Designed to demystify classical music in a relaxed and informal setting, the Elgin Symphony Orchestra’s (ESO) Inside the Music, March 31 at 8 pm, Hemmens Cultural Center, will explore Johannes Brahms’s fourth and final symphony, a ground-breaking and important work in the classical symphony orchestra repertoire. Brahms took the traditional classical structures and forms of his musical heroes Bach and Beethoven to new and innovative heights, creating bold and unique combinations while honoring the techniques of earlier periods. His brilliant orchestrations have influenced composers like Antonín Dvořák, Edward Elgar and Anton Webern, and countless musicians, including Perry Como, Billy Joel, Alicia Keys, Dave Matthews and Santana, who have used elements of his compositions in their work. The rock group Yes wrote Cans and Brahms based on the third movement of his Fourth Symphony. Andrew Grams will examine this Brahms masterwork using visuals and musical excerpts played by the ESO. After an intermission, the orchestra will perform the entire work with the audience experiencing a deeper connection to the music after having learned what makes it so special. The ESO-Musical Experiences for a New Age. Tickets are only $30. Student tickets are $12. For more information, visit ElginSymphony.Org or 847-888-4000.
Johannes Brahms was an innovator who created new musical combinations imbued with a Romantic spirit, yet firmly based in the tradition of past classical masters. Something of a child prodigy, at age 6 he created a simple method of composing so he could write down his musical ideas. He began piano lessons at seven, and made his piano performance debut at 10 years old. Extremely self-critical and a perfectionist, it took him 21 years to compose his first symphony, and he destroyed many works that he deemed not worthy of publication. A respected and popular composer during his lifetime, he lived frugally and never married, although he had many romances, including a great love for his dear friend Robert Schumann’s wife, Clara. She died in May 1896 and Brahms died 11 months later on April 3, 1897, leaving a varied catalog of music for symphony orchestra, chamber groups, piano, organ, voice and chorus. A virtuoso pianist as well as a composer, Brahms leaves a legacy of rich musical craftsmanship, while pushing the boundaries of classical music to new realms.
With a unique combination of intensity, enthusiasm and technical clarity, American conductor Andrew Grams has steadily built a reputation for his dynamic concerts and long-term orchestra building. He is the winner of 2015 Conductor of the Year from the Illinois Council of Orchestras and has led orchestras throughout the United States including The Philadelphia Orchestra, Chicago Symphony, Detroit Symphony, National Symphony Orchestra, St. Louis Symphony, Cincinnati Symphony, Baltimore Symphony Orchestra, The Dallas Symphony, and the Houston Symphony. Mr. Grams served as Assistant Conductor of The Cleveland Orchestra from 2004-2007 where he worked under the guidance of Franz Welser-Möst, and has since returned for several engagements.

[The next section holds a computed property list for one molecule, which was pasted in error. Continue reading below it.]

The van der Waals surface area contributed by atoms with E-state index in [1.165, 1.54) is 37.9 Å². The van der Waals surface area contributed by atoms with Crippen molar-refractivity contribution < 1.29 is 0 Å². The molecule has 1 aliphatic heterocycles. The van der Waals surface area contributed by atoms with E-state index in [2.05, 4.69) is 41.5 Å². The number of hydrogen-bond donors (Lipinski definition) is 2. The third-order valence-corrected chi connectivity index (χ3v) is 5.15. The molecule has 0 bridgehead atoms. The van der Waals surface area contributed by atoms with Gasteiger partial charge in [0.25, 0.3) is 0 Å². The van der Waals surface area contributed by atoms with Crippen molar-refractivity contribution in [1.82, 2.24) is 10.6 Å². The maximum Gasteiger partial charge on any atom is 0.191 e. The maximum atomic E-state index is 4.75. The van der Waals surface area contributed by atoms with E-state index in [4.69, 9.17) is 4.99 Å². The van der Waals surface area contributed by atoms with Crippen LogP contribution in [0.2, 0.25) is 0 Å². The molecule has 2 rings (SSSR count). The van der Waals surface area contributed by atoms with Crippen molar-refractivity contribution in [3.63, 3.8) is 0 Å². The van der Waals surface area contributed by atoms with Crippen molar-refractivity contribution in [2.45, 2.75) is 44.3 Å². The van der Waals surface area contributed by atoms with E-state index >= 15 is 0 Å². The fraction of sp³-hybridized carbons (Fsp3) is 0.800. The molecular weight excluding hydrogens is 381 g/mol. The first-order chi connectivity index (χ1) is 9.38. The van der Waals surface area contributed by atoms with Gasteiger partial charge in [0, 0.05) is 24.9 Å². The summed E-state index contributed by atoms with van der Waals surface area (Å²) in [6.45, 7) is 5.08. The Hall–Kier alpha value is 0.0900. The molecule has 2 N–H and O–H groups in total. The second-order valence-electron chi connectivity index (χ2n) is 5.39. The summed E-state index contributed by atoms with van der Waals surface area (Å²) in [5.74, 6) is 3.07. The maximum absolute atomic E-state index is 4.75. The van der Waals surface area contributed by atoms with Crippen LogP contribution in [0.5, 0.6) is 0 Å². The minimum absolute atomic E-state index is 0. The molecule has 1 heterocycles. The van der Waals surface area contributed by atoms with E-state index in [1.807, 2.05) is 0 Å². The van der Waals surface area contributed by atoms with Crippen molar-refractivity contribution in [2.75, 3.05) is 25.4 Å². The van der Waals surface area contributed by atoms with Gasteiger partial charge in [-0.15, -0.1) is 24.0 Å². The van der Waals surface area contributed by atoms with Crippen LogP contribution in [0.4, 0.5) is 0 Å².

2016-2017 marks Mr. Grams’ fourth season as Music Director of the Elgin Symphony Orchestra. Born in Severn, Maryland, Mr. Grams began studying the violin when he was eight years old. In 1999 he received a Bachelor of Music in Violin Performance from The Juilliard School, and in 2003 he received a conducting degree from the Curtis Institute of Music where he studied with Otto-Werner Mueller. He was selected to spend the summer of 2003 studying with David Zinman, Murry Sidlin and Michael Stern at the American Academy of Conducting at Aspen and returned to that program again in 2004. To learn more about Andrew Grams, visit andrewgrams.com and https://www.instagram.com/andrewhgrams/
Now in its 66th season, the ESO offers programming unmatched for an entertaining, informative and relaxing cultural experience. The ESO has won Illinois Professional Orchestra of the Year an unprecedented four times – in 1988, 1999, 2005 and 2016. The ESO works to create an enjoyable entertainment experience that goes beyond the magnificent music performed by some of the best musicians in the region. There is accessible, free parking around the Hemmens Cultural Center and valet service available. Area student musicians often perform in the lobby before concerts and patrons can purchase gifts at the Elgin Symphony League Boutique. Pre-concert chats are given by Andrew Grams, guest artists and others one hour before most performances and Saturday night patrons are invited after concerts to Mingle with the Musicians at the Elgin Public House. In addition, free Listeners Club lecture/discussions presented by music historian Jim Kendros are offered before ESO concert weekends on Wednesdays at 1 pm at the Gail Borden Public Library. Flex passes are available for purchase so that you can choose your concerts at a later date based on your own schedule. And if a patron can’t make a concert, the ESO offers free exchanges to subscribers and to single ticket buyers for a $5 fee. The ESO is a world-class orchestra providing quality musical explorations that are entertaining, hassle-free and conveniently located close to home in the western suburbs. For more information, see ElginSymphony.Org.